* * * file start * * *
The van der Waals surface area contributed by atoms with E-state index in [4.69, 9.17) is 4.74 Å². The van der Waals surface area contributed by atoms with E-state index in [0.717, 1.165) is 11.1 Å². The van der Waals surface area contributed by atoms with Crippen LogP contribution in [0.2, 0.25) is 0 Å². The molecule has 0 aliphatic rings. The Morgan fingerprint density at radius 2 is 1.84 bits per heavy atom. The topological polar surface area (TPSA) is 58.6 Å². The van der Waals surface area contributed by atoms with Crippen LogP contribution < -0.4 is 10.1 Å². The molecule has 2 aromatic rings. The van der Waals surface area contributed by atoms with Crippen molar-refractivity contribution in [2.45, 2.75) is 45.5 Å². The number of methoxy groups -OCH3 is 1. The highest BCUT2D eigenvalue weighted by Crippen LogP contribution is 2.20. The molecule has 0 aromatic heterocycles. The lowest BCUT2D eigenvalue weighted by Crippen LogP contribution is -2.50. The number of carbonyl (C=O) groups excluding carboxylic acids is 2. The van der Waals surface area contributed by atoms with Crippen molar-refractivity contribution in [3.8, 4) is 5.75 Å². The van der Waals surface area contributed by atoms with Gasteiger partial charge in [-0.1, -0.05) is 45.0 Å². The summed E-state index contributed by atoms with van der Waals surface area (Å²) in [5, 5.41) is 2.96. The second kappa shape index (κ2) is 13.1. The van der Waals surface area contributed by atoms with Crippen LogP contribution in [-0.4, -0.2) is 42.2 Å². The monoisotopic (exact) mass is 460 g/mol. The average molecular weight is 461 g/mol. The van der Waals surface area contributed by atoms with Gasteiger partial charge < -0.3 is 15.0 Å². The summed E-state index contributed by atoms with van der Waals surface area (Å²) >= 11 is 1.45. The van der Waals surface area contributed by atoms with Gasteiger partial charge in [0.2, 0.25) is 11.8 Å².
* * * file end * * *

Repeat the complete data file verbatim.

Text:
The van der Waals surface area contributed by atoms with E-state index in [4.69, 9.17) is 4.74 Å². The van der Waals surface area contributed by atoms with E-state index in [0.717, 1.165) is 11.1 Å². The van der Waals surface area contributed by atoms with Crippen LogP contribution in [0.2, 0.25) is 0 Å². The molecule has 0 aliphatic rings. The Morgan fingerprint density at radius 2 is 1.84 bits per heavy atom. The topological polar surface area (TPSA) is 58.6 Å². The van der Waals surface area contributed by atoms with Crippen LogP contribution < -0.4 is 10.1 Å². The molecule has 2 aromatic rings. The van der Waals surface area contributed by atoms with Crippen molar-refractivity contribution in [2.45, 2.75) is 45.5 Å². The number of methoxy groups -OCH3 is 1. The highest BCUT2D eigenvalue weighted by Crippen LogP contribution is 2.20. The molecule has 0 aromatic heterocycles. The lowest BCUT2D eigenvalue weighted by Crippen LogP contribution is -2.50. The number of carbonyl (C=O) groups excluding carboxylic acids is 2. The van der Waals surface area contributed by atoms with Crippen molar-refractivity contribution in [3.8, 4) is 5.75 Å². The van der Waals surface area contributed by atoms with Gasteiger partial charge in [-0.1, -0.05) is 45.0 Å². The summed E-state index contributed by atoms with van der Waals surface area (Å²) in [5, 5.41) is 2.96. The second kappa shape index (κ2) is 13.1. The van der Waals surface area contributed by atoms with Crippen LogP contribution in [-0.4, -0.2) is 42.2 Å². The monoisotopic (exact) mass is 460 g/mol. The average molecular weight is 461 g/mol. The van der Waals surface area contributed by atoms with Gasteiger partial charge < -0.3 is 15.0 Å². The summed E-state index contributed by atoms with van der Waals surface area (Å²) >= 11 is 1.45. The van der Waals surface area contributed by atoms with Gasteiger partial charge in [0.2, 0.25) is 11.8 Å².